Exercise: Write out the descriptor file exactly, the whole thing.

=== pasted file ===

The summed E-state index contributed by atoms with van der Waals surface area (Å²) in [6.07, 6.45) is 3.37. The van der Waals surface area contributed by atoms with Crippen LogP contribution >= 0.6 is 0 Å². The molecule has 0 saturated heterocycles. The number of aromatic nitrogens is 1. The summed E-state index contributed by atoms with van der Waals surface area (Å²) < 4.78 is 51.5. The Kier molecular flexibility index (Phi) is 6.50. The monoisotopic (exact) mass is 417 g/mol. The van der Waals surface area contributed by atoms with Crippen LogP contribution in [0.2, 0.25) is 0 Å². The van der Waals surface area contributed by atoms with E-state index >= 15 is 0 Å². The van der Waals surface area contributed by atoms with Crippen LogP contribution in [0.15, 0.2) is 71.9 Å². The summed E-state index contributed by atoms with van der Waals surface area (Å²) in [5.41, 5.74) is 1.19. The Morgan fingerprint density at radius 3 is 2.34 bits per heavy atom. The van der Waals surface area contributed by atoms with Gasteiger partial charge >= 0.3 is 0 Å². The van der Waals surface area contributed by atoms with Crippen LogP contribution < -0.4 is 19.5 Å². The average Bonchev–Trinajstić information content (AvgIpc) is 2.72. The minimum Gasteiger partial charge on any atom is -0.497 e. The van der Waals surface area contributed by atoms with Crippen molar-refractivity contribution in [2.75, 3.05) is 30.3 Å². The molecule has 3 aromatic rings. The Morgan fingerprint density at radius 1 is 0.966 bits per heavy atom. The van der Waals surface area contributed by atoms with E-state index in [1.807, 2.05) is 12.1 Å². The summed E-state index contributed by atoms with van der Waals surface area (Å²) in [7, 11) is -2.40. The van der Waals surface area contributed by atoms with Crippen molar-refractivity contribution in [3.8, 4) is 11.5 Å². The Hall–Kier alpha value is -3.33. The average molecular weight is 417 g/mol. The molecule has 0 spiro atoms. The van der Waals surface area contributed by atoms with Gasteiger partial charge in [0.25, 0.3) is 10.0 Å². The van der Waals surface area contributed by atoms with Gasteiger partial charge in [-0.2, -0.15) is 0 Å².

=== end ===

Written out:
The summed E-state index contributed by atoms with van der Waals surface area (Å²) in [6.07, 6.45) is 3.37. The van der Waals surface area contributed by atoms with Crippen LogP contribution >= 0.6 is 0 Å². The molecule has 0 saturated heterocycles. The number of aromatic nitrogens is 1. The summed E-state index contributed by atoms with van der Waals surface area (Å²) < 4.78 is 51.5. The Kier molecular flexibility index (Phi) is 6.50. The monoisotopic (exact) mass is 417 g/mol. The van der Waals surface area contributed by atoms with Crippen LogP contribution in [0.2, 0.25) is 0 Å². The van der Waals surface area contributed by atoms with E-state index >= 15 is 0 Å². The van der Waals surface area contributed by atoms with Crippen LogP contribution in [0.15, 0.2) is 71.9 Å². The summed E-state index contributed by atoms with van der Waals surface area (Å²) in [5.41, 5.74) is 1.19. The Morgan fingerprint density at radius 3 is 2.34 bits per heavy atom. The van der Waals surface area contributed by atoms with Gasteiger partial charge >= 0.3 is 0 Å². The van der Waals surface area contributed by atoms with Crippen LogP contribution < -0.4 is 19.5 Å². The average Bonchev–Trinajstić information content (AvgIpc) is 2.72. The minimum Gasteiger partial charge on any atom is -0.497 e. The van der Waals surface area contributed by atoms with Crippen molar-refractivity contribution in [2.75, 3.05) is 30.3 Å². The molecule has 3 aromatic rings. The Morgan fingerprint density at radius 1 is 0.966 bits per heavy atom. The van der Waals surface area contributed by atoms with E-state index in [1.807, 2.05) is 12.1 Å². The summed E-state index contributed by atoms with van der Waals surface area (Å²) in [7, 11) is -2.40. The van der Waals surface area contributed by atoms with Crippen molar-refractivity contribution in [3.8, 4) is 11.5 Å². The Hall–Kier alpha value is -3.33. The average molecular weight is 417 g/mol. The molecule has 0 spiro atoms. The van der Waals surface area contributed by atoms with Gasteiger partial charge in [0.25, 0.3) is 10.0 Å². The van der Waals surface area contributed by atoms with Gasteiger partial charge in [-0.2, -0.15) is 0 Å².